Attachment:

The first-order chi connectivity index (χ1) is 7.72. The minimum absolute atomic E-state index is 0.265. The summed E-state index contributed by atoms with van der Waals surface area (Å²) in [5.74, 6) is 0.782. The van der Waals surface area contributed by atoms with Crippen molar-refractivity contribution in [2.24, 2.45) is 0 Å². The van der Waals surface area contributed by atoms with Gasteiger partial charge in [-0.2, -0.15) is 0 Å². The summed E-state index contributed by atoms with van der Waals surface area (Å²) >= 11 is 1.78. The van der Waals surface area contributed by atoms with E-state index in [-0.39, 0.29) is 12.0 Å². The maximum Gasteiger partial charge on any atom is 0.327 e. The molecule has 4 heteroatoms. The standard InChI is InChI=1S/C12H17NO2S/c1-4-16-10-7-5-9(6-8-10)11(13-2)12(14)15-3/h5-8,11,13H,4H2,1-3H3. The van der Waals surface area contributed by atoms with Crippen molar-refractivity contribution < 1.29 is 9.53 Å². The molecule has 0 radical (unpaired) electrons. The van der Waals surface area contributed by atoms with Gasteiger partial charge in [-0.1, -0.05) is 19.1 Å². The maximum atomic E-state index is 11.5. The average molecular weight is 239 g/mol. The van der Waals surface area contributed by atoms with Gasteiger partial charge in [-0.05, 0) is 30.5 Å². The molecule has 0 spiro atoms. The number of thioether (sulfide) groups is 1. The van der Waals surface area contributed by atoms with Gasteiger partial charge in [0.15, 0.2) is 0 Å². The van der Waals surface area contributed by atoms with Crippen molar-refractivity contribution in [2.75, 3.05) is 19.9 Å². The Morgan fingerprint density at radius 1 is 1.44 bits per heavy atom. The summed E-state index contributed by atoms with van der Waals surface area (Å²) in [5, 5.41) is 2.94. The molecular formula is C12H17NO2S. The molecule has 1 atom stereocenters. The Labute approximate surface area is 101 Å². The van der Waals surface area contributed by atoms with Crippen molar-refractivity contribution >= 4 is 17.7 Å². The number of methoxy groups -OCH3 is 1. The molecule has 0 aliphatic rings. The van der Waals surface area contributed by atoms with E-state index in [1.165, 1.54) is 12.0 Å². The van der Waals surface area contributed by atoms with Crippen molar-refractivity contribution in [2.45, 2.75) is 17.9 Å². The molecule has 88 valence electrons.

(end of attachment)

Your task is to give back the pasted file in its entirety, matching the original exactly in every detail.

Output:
The first-order chi connectivity index (χ1) is 7.72. The minimum absolute atomic E-state index is 0.265. The summed E-state index contributed by atoms with van der Waals surface area (Å²) in [5.74, 6) is 0.782. The van der Waals surface area contributed by atoms with Crippen molar-refractivity contribution in [2.24, 2.45) is 0 Å². The van der Waals surface area contributed by atoms with Gasteiger partial charge in [-0.2, -0.15) is 0 Å². The summed E-state index contributed by atoms with van der Waals surface area (Å²) >= 11 is 1.78. The van der Waals surface area contributed by atoms with E-state index in [-0.39, 0.29) is 12.0 Å². The maximum Gasteiger partial charge on any atom is 0.327 e. The molecule has 4 heteroatoms. The standard InChI is InChI=1S/C12H17NO2S/c1-4-16-10-7-5-9(6-8-10)11(13-2)12(14)15-3/h5-8,11,13H,4H2,1-3H3. The van der Waals surface area contributed by atoms with Crippen molar-refractivity contribution < 1.29 is 9.53 Å². The molecule has 0 radical (unpaired) electrons. The van der Waals surface area contributed by atoms with Gasteiger partial charge in [-0.1, -0.05) is 19.1 Å². The maximum atomic E-state index is 11.5. The average molecular weight is 239 g/mol. The van der Waals surface area contributed by atoms with Gasteiger partial charge in [-0.05, 0) is 30.5 Å². The molecule has 0 spiro atoms. The number of thioether (sulfide) groups is 1. The van der Waals surface area contributed by atoms with Gasteiger partial charge in [0.15, 0.2) is 0 Å². The van der Waals surface area contributed by atoms with Crippen molar-refractivity contribution in [2.75, 3.05) is 19.9 Å². The Morgan fingerprint density at radius 1 is 1.44 bits per heavy atom. The summed E-state index contributed by atoms with van der Waals surface area (Å²) in [5, 5.41) is 2.94. The molecular formula is C12H17NO2S. The molecule has 1 atom stereocenters. The Labute approximate surface area is 101 Å². The van der Waals surface area contributed by atoms with Crippen molar-refractivity contribution >= 4 is 17.7 Å². The number of methoxy groups -OCH3 is 1. The molecule has 0 aliphatic rings. The van der Waals surface area contributed by atoms with E-state index in [1.165, 1.54) is 12.0 Å². The van der Waals surface area contributed by atoms with Crippen molar-refractivity contribution in [2.45, 2.75) is 17.9 Å². The molecule has 88 valence electrons.